• Death in Venice (1971) by Luchino Visconti. Italian legend Luchino Visconti creates a visually stunning adaptation of the Thomas Mann novella about an older gay man, composer Gustav von Aschenbach (Dirk Bogarde), who goes to Venice to escape past loves and professional failures. All his woes are forgotten when he sees an angelic blond Polish boy whom he follows everywhere (without ever approaching). Soon, his life is transformed in ways he could never have imagined.
  • Dangerous Beauty (1998) by Marshall Herskovitz. Prevented from marrying her nobleman lover (Rufus Sewell) because of her commoner status, real-life historical heroine Veronica Franco (Catherine McCormack) is left with two choices: join a convent or become a courtesan. Following in mother's (Jacqueline Bisset) footsteps, she chooses the latter. Set in 16th-century Venice, this biographical drama follows Franco as she rises to power and fearlessly fights off accusations of witchcraft.
  • Bread and Tulips (2001) by Silvio Soldini. A cosseted, unhappy housewife (Licia Maglietta) who's taken for granted by her philandering, self-centered husband (Antonio Catania) finds bella fortuna when she hitchhikes to Venice and starts to construct a brand-new life for herself. Blossoming with newfound independence, the woman begins a tentative relationship with a lonely, suicidal waiter (Bruno Ganz) that seems to bode well for both of them.
  • The Tourist (2010) by Florian Henckel von Donnersmarck Watery Venice, Italy, provides the setting as Johnny Depp, playing an American tourist seeking solace for his shattered heart, instead finds it in danger again after encountering a beautiful Interpol agent (Angelina Jolie). Little does the Yank know that the artful lady has gone to great lengths to arrange their "chance" meeting and is using him to trap a thief who happens to be her ex-lover. The film earned Golden Globe nods for Depp and Jolie.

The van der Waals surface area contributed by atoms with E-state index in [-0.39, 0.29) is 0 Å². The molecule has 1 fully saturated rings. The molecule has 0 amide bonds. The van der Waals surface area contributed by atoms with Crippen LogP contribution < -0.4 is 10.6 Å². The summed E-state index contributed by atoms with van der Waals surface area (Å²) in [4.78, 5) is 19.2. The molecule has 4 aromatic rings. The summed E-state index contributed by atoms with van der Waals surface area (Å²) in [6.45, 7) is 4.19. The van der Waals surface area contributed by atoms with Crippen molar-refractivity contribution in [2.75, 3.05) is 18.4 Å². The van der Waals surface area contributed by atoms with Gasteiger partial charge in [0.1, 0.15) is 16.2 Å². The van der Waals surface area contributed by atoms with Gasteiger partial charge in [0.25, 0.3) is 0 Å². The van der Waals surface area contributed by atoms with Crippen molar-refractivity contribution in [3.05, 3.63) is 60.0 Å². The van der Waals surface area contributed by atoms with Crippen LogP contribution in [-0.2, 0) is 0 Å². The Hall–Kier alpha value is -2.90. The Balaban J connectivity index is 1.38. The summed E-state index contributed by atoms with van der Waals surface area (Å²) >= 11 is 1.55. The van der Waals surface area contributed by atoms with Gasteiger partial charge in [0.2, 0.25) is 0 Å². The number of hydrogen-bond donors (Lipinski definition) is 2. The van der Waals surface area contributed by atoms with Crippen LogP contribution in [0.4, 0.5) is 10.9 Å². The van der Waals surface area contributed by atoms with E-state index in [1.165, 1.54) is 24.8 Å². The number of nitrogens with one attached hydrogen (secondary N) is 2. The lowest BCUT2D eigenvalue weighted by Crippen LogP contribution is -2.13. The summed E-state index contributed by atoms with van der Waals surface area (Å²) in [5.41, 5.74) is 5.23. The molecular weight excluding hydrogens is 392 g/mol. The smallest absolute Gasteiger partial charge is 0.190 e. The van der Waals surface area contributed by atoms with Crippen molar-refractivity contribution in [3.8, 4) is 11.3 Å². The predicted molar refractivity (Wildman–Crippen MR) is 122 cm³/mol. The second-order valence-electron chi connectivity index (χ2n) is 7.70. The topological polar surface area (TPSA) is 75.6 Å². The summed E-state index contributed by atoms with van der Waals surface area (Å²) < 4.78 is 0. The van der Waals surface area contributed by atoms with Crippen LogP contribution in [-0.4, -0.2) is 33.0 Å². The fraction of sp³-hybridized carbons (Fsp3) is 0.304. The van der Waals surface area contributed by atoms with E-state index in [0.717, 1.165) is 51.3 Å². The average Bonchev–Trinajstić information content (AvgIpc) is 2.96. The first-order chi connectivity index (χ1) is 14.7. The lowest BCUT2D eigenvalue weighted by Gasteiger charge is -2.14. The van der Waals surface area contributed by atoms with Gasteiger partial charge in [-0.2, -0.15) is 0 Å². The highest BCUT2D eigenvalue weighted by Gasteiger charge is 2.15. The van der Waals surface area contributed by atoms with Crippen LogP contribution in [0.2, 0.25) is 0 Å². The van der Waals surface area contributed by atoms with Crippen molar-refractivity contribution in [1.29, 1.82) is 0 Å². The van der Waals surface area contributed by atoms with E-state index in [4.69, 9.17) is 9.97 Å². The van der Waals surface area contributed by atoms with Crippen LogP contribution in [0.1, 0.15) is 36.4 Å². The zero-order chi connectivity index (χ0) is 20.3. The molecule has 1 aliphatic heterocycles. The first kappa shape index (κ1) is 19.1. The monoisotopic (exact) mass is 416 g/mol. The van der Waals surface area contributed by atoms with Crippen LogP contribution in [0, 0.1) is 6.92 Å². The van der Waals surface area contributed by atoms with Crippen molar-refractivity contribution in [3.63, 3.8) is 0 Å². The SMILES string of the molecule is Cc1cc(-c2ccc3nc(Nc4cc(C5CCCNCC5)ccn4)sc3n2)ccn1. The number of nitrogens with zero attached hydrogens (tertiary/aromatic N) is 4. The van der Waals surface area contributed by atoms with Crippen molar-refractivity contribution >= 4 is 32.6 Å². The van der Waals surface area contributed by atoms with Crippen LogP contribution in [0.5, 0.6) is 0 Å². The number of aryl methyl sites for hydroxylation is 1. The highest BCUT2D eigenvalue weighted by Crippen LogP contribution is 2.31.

• Letters to Juliet (2010) by Gary Winick (with Amanda Seyfried, Gael García Bernal). By responding to a letter addressed to Shakespeare's tragic heroine Juliet Capulet, a young American woman (Amanda Seyfried) vacationing in Verona, Italy, sets in motion a series of events that leads her -- and the missive's lovelorn author (Vanessa Redgrave) -- in search of romance. Directed by Gary Winick, this deeply tender and uplifting drama also features Gael García Bernal and Franco Nero.
  • ​A Month by the Lake (1995) by John Irvin (with Vanessa Redgrave, Uma Thurman, and Edward Fox.)  While vacationing on Lake Como in pre-World War II Italy, a middle-aged English woman develops an interest in a fellow guest, a stuffy major in the British army. Before she can make her move, the arrival of a young nanny complicates her plans.
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Why travel with other women?
Many women do not have families or compatible friends who wish to travel. When going on a main-stream tour, women often find that most activities are geared towards couples and quite often they feel left out. Singles' tours are not always what women are looking for. If you do not have a traveling companion, there is also the issue of the expensive "single supplement", sometimes as much as 50 or even 100 percent of the tour cost. By going on women-only tours, women can easily avoid paying for the single supplement by sharing a room with another woman traveler.